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By EMILY BAZAR, Center for Health Reporting
Q: Our 24-year-old daughter is employed full-time and her employer offers health insurance. Does she have to enroll in one of their plans or can she stay on ours until her 26th birthday?
A: Young adults and college students will have more insurance options in the new health care landscape than just about any other group. In my previous column, I listed six possibilities for the 20-something crowd.
Gwen from San Jose wants to know more about one option, a popular Obamacare provision that already allows parents to keep their young-adult children on their policies until their kids turn 26.
The good news, Gwen, is that your daughter can stay on your employer-sponsored plan until she's 26, but ... (And there is always a but.)
If your plan does not already offer coverage to children who work and have access to insurance through their jobs, she may have to wait until open enrollment for the 2014 plan year. Starting then, Obamacare will allow children up to age 26 to stay on their parents' work-based plans even if they can buy insurance through their own employer.
Q: If my daughter can stay on our plan, is her 26th birthday a life event that will enable her to enroll in her work-based insurance so there is no gap in coverage, or will she have to wait until her employer's next open enrollment?
A: After dealing out countless "no's" to readers in past columns, I'm thrilled to hand Gwen a second yes.
Losing access to your health plan is what is known as a "qualifying event" in the insurance world, says San Luis Obispo insurance broker Dave Morgan. That means your daughter will be able to enroll in her employer's coverage outside of the regular open-enrollment period as long as she does so within 30 days of being bounced off your plan, he says.
"The 30 days is key," Morgan adds. "Otherwise it's a long way till open enrollment."
Other common qualifying events include losing your work-based insurance when you lose a job, marriage, divorce, and the birth or adoption of a child.
And depending on where you get your insurance, you may have more than 30 days. For instance, you'll be eligible for a special enrollment period of 60 days after a qualifying event if you buy from the state's health insurance exchange, Covered California.
But pay close attention to open enrollment. For most people, that will be the only chance to buy or change your health insurance each year.
* Covered California: The open-enrollment period for individual and family plans will last six months the first year, from Oct. 1 through March 31, 2014. In subsequent years, open enrollment will last from Oct. 15 through Dec. 7.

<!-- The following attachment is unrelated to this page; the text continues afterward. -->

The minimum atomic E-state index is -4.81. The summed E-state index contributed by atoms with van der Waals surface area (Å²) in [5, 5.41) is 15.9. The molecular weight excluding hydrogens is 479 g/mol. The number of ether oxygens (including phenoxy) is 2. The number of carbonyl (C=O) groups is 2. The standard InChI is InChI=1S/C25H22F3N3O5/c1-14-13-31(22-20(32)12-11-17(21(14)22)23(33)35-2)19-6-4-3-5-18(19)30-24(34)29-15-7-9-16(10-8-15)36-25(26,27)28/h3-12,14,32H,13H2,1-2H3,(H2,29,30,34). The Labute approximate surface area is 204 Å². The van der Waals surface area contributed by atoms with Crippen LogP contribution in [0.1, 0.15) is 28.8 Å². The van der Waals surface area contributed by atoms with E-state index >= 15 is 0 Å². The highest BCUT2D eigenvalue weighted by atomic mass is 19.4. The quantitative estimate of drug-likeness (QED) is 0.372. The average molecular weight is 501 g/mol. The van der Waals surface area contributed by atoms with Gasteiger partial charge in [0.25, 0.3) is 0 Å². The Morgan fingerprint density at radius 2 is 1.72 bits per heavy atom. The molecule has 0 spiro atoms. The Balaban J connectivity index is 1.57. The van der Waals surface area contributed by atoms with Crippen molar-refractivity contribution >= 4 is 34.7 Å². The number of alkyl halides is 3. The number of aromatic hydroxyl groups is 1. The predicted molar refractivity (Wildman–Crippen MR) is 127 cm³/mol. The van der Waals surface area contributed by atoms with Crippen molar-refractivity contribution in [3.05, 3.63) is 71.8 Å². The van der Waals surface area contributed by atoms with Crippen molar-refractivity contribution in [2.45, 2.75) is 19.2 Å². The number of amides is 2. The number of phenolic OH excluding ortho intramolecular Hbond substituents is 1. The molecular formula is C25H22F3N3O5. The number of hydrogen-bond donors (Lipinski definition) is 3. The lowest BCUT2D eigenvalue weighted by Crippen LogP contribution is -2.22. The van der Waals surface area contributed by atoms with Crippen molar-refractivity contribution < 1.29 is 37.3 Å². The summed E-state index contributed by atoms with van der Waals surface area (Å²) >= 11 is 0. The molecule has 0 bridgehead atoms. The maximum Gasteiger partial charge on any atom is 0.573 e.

(Small businesses that buy plans for employee coverage on the exchange, on the other hand, are allowed to sign up for coverage year-round.)
* The open market: If you buy individual or family plans outside of the exchange, a big change is coming. "Previously, people could sign up anytime," says Fountain Valley health insurance agent Tom Freker.
Not under Obamacare. Beginning with plans that take effect next year, you must sign up during an open enrollment period that will take place at the same time as exchange open enrollment.
* Work-based insurance: Open enrollment periods vary by company. Check with your boss.
* Medi-Cal: If you are eligible for the state's health insurance program for low-income residents, you can enroll at any time.
Q: You've said that starting in January, insurance companies can no longer deny coverage to people with pre-existing medical conditions. Does this mean that someone who is uninsured ... can, after needing a hospital stay, apply for insurance and cannot be denied? If so, why would anyone pay for insurance until they need an expensive procedure?
A: The "yes" streak ends with Ron from Anaheim's question.
As I described above, you won't be able to sign up for individual or family health plans through the exchange or on the open market outside of open enrollment, unless you experience one of those legitimate change-of-life events.
Having a car accident or unexpected heart attack is not one of them.
"If someone gets sick or has an accident in the meantime, they'd have to pay their own way and/or get stuck with big bills," explains Marian Mulkey, a health reform expert for the California HealthCare Foundation. (Full disclosure: CHCF funds the Center for Health Reporting, but does not meddle in our journalism.)
Questions for Emily: AskEmily@usc.edu
The CHCF Center for Health Reporting partners with news organizations to cover California health policy. Located at the USC Annenberg School for Communication and Journalism, it is funded by the nonpartisan California HealthCare Foundation.